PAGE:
Most of the US Government’s IT staff are considered non-essential, so they were told not to show up for work. The designation of IT staff as non-essential must have been made in an era before the cyberwars. The consequences of this decision will be devastating to America’s cyber-readiness. Simple tasks such as updating the soon-to-be, and now-expired SSL certificates on US federal government websites were not performed and many websites are showing SSL certificate errors, often warning users not to enter in any sensitive information or even visit them. An early count as of two weeks ago show over 80 expired SSL certificates on government websites (mostly sub-domains). With Google taking a strong stance of protecting users against themselves, it takes great effort to visit a website with an expired SSL certificate using the latest versions of the Google Chrome browser, the dominant web browser by market share.
Having expired SSL certificates potentially opens visitors to a man-in-the-middle attack since the purpose of the certificates is to both ensure secure communication to and from the website, as well as acting as proof that the website the user is visiting really is who they say they are. Forcing users to accept the expired certificates in order to conduct business will normalize this dangerous behavior. In the era where users are always taught to “look for the green address bar and the padlock” before entering in sensitive information, accepting the expired SSL certificates effectively destroys what little cybersecurity awareness training average users receive.
In addition to expiring SSL certificates, asking IT staff not to work leaves federal systems vulnerable by definition. January 9th was a Microsoft Patch Tuesday, where numerous patches were released to address security vulnerabilities in Microsoft Windows and Office products, found in every US Federal Agency. Since the process of automatically renewing expiring SSL certificates is trivial and was still not done as evidenced by the previous example, there is a high probability that Microsoft Updates still require some type of administrator intervention. Since the Patch Tuesday updates were not applied, hundreds of thousands of federal machines are now vulnerable to these now-known attacks. Adobe also patched two critical vulnerabilities each in Adobe Acrobat and Reader during the US government shutdown, with the patches likely sitting idle until employees return back to work on Monday.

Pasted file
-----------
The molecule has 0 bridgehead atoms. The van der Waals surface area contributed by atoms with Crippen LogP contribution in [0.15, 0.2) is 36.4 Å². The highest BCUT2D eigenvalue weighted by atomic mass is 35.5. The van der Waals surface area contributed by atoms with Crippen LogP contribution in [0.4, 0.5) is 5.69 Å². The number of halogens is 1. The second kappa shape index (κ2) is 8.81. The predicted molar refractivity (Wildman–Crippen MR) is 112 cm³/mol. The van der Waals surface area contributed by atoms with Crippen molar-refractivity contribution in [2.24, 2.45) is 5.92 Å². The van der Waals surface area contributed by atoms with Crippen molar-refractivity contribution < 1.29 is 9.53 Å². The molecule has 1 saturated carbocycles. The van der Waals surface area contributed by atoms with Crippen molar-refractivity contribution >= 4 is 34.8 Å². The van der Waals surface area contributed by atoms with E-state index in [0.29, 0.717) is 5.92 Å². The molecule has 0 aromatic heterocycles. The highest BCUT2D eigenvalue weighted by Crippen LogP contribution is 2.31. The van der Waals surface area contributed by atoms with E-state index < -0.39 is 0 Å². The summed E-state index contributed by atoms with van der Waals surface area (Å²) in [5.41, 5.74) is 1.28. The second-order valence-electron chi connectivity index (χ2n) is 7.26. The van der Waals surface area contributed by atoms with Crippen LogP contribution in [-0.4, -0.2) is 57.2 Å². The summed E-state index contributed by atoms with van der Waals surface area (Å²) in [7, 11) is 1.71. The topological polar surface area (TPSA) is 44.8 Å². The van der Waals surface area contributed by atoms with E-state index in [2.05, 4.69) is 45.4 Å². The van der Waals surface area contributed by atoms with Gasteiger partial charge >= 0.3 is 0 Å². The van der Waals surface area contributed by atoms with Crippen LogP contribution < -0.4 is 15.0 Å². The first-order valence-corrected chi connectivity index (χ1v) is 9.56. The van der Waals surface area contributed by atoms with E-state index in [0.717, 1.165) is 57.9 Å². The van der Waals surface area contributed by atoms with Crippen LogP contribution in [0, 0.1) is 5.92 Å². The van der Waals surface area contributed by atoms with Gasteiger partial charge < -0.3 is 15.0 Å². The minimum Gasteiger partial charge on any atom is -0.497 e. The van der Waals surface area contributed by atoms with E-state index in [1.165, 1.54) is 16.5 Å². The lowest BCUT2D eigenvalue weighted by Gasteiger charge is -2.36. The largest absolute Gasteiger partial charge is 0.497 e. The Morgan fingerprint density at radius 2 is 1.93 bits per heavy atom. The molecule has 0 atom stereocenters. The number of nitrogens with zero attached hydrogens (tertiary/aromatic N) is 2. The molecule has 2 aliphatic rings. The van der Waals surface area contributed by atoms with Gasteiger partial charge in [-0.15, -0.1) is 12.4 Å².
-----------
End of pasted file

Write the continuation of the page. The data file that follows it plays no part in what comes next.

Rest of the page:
Like the parent who steals a loaf of bread to feed his or her starving children, desperate times make people do things they would normally not. Imagine a scenario where an employee who has maxed out credit cards and is coming up on missing their second paycheck. They receive an e-mail from someone claiming to be from their payroll department with the message “Good news! We found some money from last year’s budget to pay everyone their salary while the shutdown continues. To claim your money, please log into the HR portal using the following link: [insert convincing payroll URL] and follow the instructions on the site” Sent to enough people, there will be some individuals who click on the link and enter in their government credentials, personal, or financial information. However, the link they received from someone claiming to be in their HR department is actually a phishing link and that employee and their agency have just been compromised.